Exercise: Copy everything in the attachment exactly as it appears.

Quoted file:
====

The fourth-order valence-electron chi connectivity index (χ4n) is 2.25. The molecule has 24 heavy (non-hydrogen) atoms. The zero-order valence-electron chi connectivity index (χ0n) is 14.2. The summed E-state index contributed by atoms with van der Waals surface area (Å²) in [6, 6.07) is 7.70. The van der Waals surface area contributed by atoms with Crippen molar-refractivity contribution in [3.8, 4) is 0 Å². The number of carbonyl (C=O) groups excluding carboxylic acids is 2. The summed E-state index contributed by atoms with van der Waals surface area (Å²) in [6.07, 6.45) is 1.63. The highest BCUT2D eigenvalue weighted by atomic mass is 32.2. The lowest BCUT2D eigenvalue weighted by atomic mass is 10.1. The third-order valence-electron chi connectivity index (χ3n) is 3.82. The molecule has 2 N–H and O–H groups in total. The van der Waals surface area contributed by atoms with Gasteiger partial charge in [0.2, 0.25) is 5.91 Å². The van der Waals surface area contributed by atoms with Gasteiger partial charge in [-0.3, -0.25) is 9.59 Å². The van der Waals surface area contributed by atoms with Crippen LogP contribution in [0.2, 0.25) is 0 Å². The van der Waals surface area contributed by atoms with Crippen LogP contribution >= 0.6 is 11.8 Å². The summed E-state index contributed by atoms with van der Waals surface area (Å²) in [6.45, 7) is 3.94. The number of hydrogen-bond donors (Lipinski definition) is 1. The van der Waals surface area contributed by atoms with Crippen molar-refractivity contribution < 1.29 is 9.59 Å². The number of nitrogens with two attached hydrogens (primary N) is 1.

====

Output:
The fourth-order valence-electron chi connectivity index (χ4n) is 2.25. The molecule has 24 heavy (non-hydrogen) atoms. The zero-order valence-electron chi connectivity index (χ0n) is 14.2. The summed E-state index contributed by atoms with van der Waals surface area (Å²) in [6, 6.07) is 7.70. The van der Waals surface area contributed by atoms with Crippen molar-refractivity contribution in [3.8, 4) is 0 Å². The number of carbonyl (C=O) groups excluding carboxylic acids is 2. The summed E-state index contributed by atoms with van der Waals surface area (Å²) in [6.07, 6.45) is 1.63. The highest BCUT2D eigenvalue weighted by atomic mass is 32.2. The lowest BCUT2D eigenvalue weighted by atomic mass is 10.1. The third-order valence-electron chi connectivity index (χ3n) is 3.82. The molecule has 2 N–H and O–H groups in total. The van der Waals surface area contributed by atoms with Gasteiger partial charge in [0.2, 0.25) is 5.91 Å². The van der Waals surface area contributed by atoms with Gasteiger partial charge in [-0.3, -0.25) is 9.59 Å². The van der Waals surface area contributed by atoms with Crippen LogP contribution in [0.2, 0.25) is 0 Å². The van der Waals surface area contributed by atoms with Crippen LogP contribution >= 0.6 is 11.8 Å². The summed E-state index contributed by atoms with van der Waals surface area (Å²) in [6.45, 7) is 3.94. The number of hydrogen-bond donors (Lipinski definition) is 1. The van der Waals surface area contributed by atoms with Crippen molar-refractivity contribution < 1.29 is 9.59 Å². The number of nitrogens with two attached hydrogens (primary N) is 1.